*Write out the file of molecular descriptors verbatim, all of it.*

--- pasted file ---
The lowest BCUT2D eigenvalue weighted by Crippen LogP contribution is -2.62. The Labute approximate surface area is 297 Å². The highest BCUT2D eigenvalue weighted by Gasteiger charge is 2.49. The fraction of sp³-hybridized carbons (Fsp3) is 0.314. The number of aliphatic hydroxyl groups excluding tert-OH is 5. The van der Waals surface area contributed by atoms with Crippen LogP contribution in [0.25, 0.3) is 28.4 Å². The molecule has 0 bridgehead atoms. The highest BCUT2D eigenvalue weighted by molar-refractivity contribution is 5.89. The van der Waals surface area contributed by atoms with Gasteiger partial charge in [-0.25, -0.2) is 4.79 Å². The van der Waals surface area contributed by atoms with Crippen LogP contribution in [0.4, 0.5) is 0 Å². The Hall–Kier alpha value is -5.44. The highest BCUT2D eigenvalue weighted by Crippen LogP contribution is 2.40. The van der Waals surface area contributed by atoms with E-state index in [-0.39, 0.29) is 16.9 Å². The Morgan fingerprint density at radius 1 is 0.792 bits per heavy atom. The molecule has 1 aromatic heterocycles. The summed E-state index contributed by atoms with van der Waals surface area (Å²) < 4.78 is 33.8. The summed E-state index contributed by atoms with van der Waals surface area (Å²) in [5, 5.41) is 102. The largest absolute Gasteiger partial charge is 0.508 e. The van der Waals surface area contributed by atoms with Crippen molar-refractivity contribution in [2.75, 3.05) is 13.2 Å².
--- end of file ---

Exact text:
The lowest BCUT2D eigenvalue weighted by Crippen LogP contribution is -2.62. The Labute approximate surface area is 297 Å². The highest BCUT2D eigenvalue weighted by Gasteiger charge is 2.49. The fraction of sp³-hybridized carbons (Fsp3) is 0.314. The number of aliphatic hydroxyl groups excluding tert-OH is 5. The van der Waals surface area contributed by atoms with Crippen LogP contribution in [0.25, 0.3) is 28.4 Å². The molecule has 0 bridgehead atoms. The highest BCUT2D eigenvalue weighted by molar-refractivity contribution is 5.89. The van der Waals surface area contributed by atoms with Gasteiger partial charge in [-0.25, -0.2) is 4.79 Å². The van der Waals surface area contributed by atoms with Crippen LogP contribution in [0.4, 0.5) is 0 Å². The Hall–Kier alpha value is -5.44. The highest BCUT2D eigenvalue weighted by Crippen LogP contribution is 2.40. The van der Waals surface area contributed by atoms with E-state index in [-0.39, 0.29) is 16.9 Å². The Morgan fingerprint density at radius 1 is 0.792 bits per heavy atom. The molecule has 1 aromatic heterocycles. The summed E-state index contributed by atoms with van der Waals surface area (Å²) < 4.78 is 33.8. The summed E-state index contributed by atoms with van der Waals surface area (Å²) in [5, 5.41) is 102. The largest absolute Gasteiger partial charge is 0.508 e. The van der Waals surface area contributed by atoms with Crippen molar-refractivity contribution in [2.75, 3.05) is 13.2 Å².